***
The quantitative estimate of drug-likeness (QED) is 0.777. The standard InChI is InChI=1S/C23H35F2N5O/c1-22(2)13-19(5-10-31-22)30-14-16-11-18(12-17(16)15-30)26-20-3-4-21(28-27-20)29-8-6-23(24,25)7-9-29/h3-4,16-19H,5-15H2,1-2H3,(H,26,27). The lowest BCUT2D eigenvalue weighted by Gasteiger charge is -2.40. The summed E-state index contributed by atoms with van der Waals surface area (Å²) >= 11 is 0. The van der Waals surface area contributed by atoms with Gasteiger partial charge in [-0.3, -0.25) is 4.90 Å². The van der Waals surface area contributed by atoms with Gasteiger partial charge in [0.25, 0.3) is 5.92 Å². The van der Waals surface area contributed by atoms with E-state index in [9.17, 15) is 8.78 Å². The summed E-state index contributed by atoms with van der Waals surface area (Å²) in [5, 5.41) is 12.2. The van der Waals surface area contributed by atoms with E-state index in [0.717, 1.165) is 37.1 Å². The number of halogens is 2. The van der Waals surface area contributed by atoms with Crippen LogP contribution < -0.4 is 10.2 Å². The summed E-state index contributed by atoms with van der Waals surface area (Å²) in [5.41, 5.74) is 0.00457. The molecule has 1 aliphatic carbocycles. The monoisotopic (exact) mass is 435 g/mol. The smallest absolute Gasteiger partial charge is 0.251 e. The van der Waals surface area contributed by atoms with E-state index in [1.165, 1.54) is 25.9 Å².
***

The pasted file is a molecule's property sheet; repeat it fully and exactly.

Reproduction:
The quantitative estimate of drug-likeness (QED) is 0.777. The standard InChI is InChI=1S/C23H35F2N5O/c1-22(2)13-19(5-10-31-22)30-14-16-11-18(12-17(16)15-30)26-20-3-4-21(28-27-20)29-8-6-23(24,25)7-9-29/h3-4,16-19H,5-15H2,1-2H3,(H,26,27). The lowest BCUT2D eigenvalue weighted by Gasteiger charge is -2.40. The summed E-state index contributed by atoms with van der Waals surface area (Å²) >= 11 is 0. The van der Waals surface area contributed by atoms with Gasteiger partial charge in [-0.3, -0.25) is 4.90 Å². The van der Waals surface area contributed by atoms with Gasteiger partial charge in [0.25, 0.3) is 5.92 Å². The van der Waals surface area contributed by atoms with E-state index in [9.17, 15) is 8.78 Å². The summed E-state index contributed by atoms with van der Waals surface area (Å²) in [5, 5.41) is 12.2. The van der Waals surface area contributed by atoms with E-state index in [0.717, 1.165) is 37.1 Å². The number of halogens is 2. The van der Waals surface area contributed by atoms with Crippen LogP contribution < -0.4 is 10.2 Å². The summed E-state index contributed by atoms with van der Waals surface area (Å²) in [5.41, 5.74) is 0.00457. The molecule has 1 aliphatic carbocycles. The monoisotopic (exact) mass is 435 g/mol. The smallest absolute Gasteiger partial charge is 0.251 e. The van der Waals surface area contributed by atoms with E-state index in [1.165, 1.54) is 25.9 Å².